Linked by h3rman on Thu 21st May 2009 11:01 UTC
Hardware, Embedded Systems Few hardware vendors have not yet launched their own mini laptop (or, "netbook"). Most brands these days produce their own version of the same hardware, with Intel's i386-compatible Atom cpu's and Windows XP installed on a spinning hard drive or sometimes still a solid state disk. Some Linux models are still sold by some vendors, among whom Asus, which more or less started selling in this OLPC-inspired genre of laptops.
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RE: don't hold much hope
by DRIQ on Thu 21st May 2009 19:37 UTC in reply to "don't hold much hope"
DRIQ
Member since:
2008-04-28

Have you been living in a cave for the last two years?

I am impressed with the economic achievement, and the technology achievement too.

They have sent men to the space. Making a CPU is not as complex as landing human on the moon.

You sure do not understand the culture. The Chinese always do what the government says. Now they want to make CPU. Trust me, they will get there.

Who wants a MIPS CPU? Again, the Chinese government will make it official. All govt department IT must use Chinese CPU and Open Source software. 1/4 of the world's population is there. Is the market big enough?

Reply Parent Score: 2

RE[2]: don't hold much hope
by AndrewZ on Fri 22nd May 2009 14:06 in reply to "RE: don't hold much hope"
AndrewZ Member since:
2005-11-15

I have a lot of respect for the Chinese people, and I do not feel that the American culture has any special key to high tech business innovation. But I do believe that each generation of CPU development takes billions of dollars, and requires tight coordination of highly skilled engineers. Creating new generations of CPU on tight deadlines is very difficult. Even AMD has difficulties doing this. With respect to the Chinese engineers creating the Loonson-2, they will have the same difficulties.

If you have any insight into high tech development in China I would very much like to hear from you. China studies are fascinating and China will have a large role in high tech development and will affect all of our lives.

Reply Parent Score: 1

RE[3]: don't hold much hope
by h3rman on Fri 22nd May 2009 14:58 in reply to "RE[2]: don't hold much hope"
h3rman Member since:
2006-08-09

There are a number of factors why the pc industry has become so big in the US rather than anywhere else.
The US was simply the number one world power in the time computing technology came up, no other nation ever came close then, including the Soviet Union. It absorbed a lot of intellect from all over the world, as I'm sure most people will see when they hang around in Silicon Valley.
One of the problems China has that prevents it from becoming a similar world power is its economic development model. A simplified explanation, the US used "classical" capitalism to grow - production and consumption go hand in hand.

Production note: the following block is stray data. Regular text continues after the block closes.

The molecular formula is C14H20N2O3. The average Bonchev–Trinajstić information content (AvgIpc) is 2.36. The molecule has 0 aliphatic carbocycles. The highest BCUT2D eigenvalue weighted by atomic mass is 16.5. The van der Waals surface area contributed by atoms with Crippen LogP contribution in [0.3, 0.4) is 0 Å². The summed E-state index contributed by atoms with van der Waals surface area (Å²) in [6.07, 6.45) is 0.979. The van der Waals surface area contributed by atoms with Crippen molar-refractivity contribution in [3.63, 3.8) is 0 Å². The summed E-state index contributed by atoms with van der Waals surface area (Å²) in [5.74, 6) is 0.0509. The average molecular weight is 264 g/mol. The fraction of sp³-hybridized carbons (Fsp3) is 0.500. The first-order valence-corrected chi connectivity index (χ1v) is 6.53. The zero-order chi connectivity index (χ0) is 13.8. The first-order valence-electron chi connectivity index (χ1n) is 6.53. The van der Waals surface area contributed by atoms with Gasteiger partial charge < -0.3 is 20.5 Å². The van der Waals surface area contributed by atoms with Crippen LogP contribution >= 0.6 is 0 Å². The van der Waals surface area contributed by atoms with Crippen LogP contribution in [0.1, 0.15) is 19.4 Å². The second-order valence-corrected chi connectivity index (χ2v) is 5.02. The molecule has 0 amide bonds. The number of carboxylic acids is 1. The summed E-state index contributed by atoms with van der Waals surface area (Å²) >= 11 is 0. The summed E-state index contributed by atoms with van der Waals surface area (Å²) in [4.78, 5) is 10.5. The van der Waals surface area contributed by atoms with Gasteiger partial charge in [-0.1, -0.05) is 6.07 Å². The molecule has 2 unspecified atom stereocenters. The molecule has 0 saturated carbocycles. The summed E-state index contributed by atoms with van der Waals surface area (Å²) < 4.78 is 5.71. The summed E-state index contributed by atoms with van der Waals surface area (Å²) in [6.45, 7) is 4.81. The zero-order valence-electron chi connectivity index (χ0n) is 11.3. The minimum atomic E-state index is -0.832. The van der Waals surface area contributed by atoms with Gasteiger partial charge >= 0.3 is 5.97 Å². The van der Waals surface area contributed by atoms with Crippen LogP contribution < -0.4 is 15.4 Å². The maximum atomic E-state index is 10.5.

That was up until about 1971 when the dollar stopped being convertible to gold because of the US' military overstretch which it couldn't afford anymore, so the US decided to just live on paper credit from then on. Meanwhile the bankers/Wall Street have taken control of the nation - it's now merely finance capitalism, a perversion of "free market capitalism".

China in contrast grew by consuming very little, producing a lot, working very hard, and exporting most produce in order to earn foreign currency. That currency (i.e, USD) is worth increasingly little, if not nothing at all. So the RMB is bound to rise in value drastically. (This is inevitable, but the question is what the US will do - military threat and action to keep its hegemony, or an acknowlegdment of the fact that times have changed.)

This Chinese purchasing power can draw a lot of brains and knowledge to China, apart from the brains it already has. But a lot depends on the choices made by the Chinese government. For instance whether they will actually stimulate the internal market, at the moment purchasing power of the average citizen is too low because of the very low wages that make US/European imports cheap.

The US will experience some form of a brain drain itself, because the US economy will shrink in the entire coming decade. Purchasing power is dropping, imports are becoming more expensive, local/state taxes go up all over the country, and there's no foreign investment in the US anymore. A lot of knowledge of things as hi-tech as cpu design will move abroad.

Hey, where did that crystal ball go? ;)


No I don't know much about Chinese cpu design but your question makes me want to know more about it too. Intel/AMD's i386 has never been the only architecture and it's not dominant in all corners of the market. It's not impossible to develop a vibrant non-i386 market for pc's, laptops, servers etc. if pure performance is not a short-term goal, and if there's a powerful state behind this development.
Intel or AMD haven't grown without direct and indirect government subsidies either, by the way.

Reply Parent Score: 2